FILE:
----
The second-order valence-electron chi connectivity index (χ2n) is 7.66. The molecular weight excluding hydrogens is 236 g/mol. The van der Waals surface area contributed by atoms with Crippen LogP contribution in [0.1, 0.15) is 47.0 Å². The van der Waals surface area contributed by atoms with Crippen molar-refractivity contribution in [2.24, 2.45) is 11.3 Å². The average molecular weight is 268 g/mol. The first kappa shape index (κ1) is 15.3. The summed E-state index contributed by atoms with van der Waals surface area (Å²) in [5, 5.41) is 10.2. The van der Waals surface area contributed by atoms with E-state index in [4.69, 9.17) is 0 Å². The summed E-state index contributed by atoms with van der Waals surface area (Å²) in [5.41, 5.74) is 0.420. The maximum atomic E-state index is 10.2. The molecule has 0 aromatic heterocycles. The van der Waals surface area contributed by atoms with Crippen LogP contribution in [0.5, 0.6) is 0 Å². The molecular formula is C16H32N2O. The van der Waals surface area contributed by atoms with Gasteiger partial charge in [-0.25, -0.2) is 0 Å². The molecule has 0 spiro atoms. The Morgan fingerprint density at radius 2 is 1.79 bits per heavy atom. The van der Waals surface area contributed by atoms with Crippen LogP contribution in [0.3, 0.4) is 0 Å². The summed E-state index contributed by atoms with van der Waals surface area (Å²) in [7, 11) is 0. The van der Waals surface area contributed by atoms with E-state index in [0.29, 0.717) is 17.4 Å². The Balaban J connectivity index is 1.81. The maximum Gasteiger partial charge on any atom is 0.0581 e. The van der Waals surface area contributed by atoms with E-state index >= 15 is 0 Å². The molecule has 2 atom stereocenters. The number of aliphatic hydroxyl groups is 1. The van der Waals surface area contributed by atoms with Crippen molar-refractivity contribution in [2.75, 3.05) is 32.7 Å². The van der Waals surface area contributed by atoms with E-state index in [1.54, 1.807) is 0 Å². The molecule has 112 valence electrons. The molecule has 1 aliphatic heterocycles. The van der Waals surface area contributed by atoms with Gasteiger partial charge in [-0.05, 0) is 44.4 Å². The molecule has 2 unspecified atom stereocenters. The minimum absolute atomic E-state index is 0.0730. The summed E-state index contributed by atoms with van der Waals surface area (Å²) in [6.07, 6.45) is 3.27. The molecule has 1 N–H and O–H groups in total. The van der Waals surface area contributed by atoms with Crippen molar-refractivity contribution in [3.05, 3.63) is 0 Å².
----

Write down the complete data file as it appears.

The second-order valence-electron chi connectivity index (χ2n) is 7.66. The molecular weight excluding hydrogens is 236 g/mol. The van der Waals surface area contributed by atoms with Crippen LogP contribution in [0.1, 0.15) is 47.0 Å². The van der Waals surface area contributed by atoms with Crippen molar-refractivity contribution in [2.24, 2.45) is 11.3 Å². The average molecular weight is 268 g/mol. The first kappa shape index (κ1) is 15.3. The summed E-state index contributed by atoms with van der Waals surface area (Å²) in [5, 5.41) is 10.2. The van der Waals surface area contributed by atoms with E-state index in [4.69, 9.17) is 0 Å². The summed E-state index contributed by atoms with van der Waals surface area (Å²) in [5.41, 5.74) is 0.420. The maximum atomic E-state index is 10.2. The molecule has 0 aromatic heterocycles. The van der Waals surface area contributed by atoms with Crippen LogP contribution in [0.5, 0.6) is 0 Å². The molecular formula is C16H32N2O. The van der Waals surface area contributed by atoms with Gasteiger partial charge in [-0.25, -0.2) is 0 Å². The molecule has 0 spiro atoms. The Morgan fingerprint density at radius 2 is 1.79 bits per heavy atom. The van der Waals surface area contributed by atoms with Crippen LogP contribution in [0.3, 0.4) is 0 Å². The summed E-state index contributed by atoms with van der Waals surface area (Å²) in [7, 11) is 0. The van der Waals surface area contributed by atoms with E-state index in [0.29, 0.717) is 17.4 Å². The Balaban J connectivity index is 1.81. The maximum Gasteiger partial charge on any atom is 0.0581 e. The van der Waals surface area contributed by atoms with E-state index >= 15 is 0 Å². The molecule has 2 atom stereocenters. The number of aliphatic hydroxyl groups is 1. The van der Waals surface area contributed by atoms with Crippen molar-refractivity contribution in [2.75, 3.05) is 32.7 Å². The van der Waals surface area contributed by atoms with E-state index in [1.54, 1.807) is 0 Å². The molecule has 112 valence electrons. The molecule has 1 aliphatic heterocycles. The van der Waals surface area contributed by atoms with Gasteiger partial charge in [-0.05, 0) is 44.4 Å². The molecule has 2 unspecified atom stereocenters. The minimum absolute atomic E-state index is 0.0730. The summed E-state index contributed by atoms with van der Waals surface area (Å²) in [6.07, 6.45) is 3.27. The molecule has 1 N–H and O–H groups in total. The van der Waals surface area contributed by atoms with Crippen molar-refractivity contribution in [3.05, 3.63) is 0 Å².